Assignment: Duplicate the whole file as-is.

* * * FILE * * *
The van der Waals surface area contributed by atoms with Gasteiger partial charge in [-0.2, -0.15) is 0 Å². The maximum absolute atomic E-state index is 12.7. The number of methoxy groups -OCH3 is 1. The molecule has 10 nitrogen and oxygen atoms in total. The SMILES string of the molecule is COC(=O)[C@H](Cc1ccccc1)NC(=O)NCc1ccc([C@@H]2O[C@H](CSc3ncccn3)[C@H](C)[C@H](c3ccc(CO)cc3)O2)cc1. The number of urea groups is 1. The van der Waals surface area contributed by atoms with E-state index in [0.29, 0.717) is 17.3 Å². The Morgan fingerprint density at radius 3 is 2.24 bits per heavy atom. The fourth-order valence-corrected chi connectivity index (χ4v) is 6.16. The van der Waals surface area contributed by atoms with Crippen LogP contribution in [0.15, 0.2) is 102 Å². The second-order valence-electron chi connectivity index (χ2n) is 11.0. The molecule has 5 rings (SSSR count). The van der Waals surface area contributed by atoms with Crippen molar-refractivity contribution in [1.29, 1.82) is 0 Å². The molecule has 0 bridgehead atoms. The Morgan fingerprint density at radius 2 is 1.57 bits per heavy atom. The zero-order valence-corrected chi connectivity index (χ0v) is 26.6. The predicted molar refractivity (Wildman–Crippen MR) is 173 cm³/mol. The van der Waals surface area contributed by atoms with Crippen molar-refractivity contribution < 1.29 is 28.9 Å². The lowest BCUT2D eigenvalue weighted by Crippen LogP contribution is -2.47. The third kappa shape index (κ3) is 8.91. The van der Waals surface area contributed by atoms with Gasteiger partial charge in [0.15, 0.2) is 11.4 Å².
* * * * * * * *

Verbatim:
The van der Waals surface area contributed by atoms with Gasteiger partial charge in [-0.2, -0.15) is 0 Å². The maximum absolute atomic E-state index is 12.7. The number of methoxy groups -OCH3 is 1. The molecule has 10 nitrogen and oxygen atoms in total. The SMILES string of the molecule is COC(=O)[C@H](Cc1ccccc1)NC(=O)NCc1ccc([C@@H]2O[C@H](CSc3ncccn3)[C@H](C)[C@H](c3ccc(CO)cc3)O2)cc1. The number of urea groups is 1. The van der Waals surface area contributed by atoms with E-state index in [0.29, 0.717) is 17.3 Å². The Morgan fingerprint density at radius 3 is 2.24 bits per heavy atom. The fourth-order valence-corrected chi connectivity index (χ4v) is 6.16. The van der Waals surface area contributed by atoms with Crippen LogP contribution in [0.15, 0.2) is 102 Å². The second-order valence-electron chi connectivity index (χ2n) is 11.0. The molecule has 5 rings (SSSR count). The van der Waals surface area contributed by atoms with Crippen molar-refractivity contribution in [1.29, 1.82) is 0 Å². The molecule has 0 bridgehead atoms. The Morgan fingerprint density at radius 2 is 1.57 bits per heavy atom. The zero-order valence-corrected chi connectivity index (χ0v) is 26.6. The predicted molar refractivity (Wildman–Crippen MR) is 173 cm³/mol. The van der Waals surface area contributed by atoms with Crippen molar-refractivity contribution < 1.29 is 28.9 Å². The lowest BCUT2D eigenvalue weighted by Crippen LogP contribution is -2.47. The third kappa shape index (κ3) is 8.91. The van der Waals surface area contributed by atoms with Gasteiger partial charge in [0.15, 0.2) is 11.4 Å².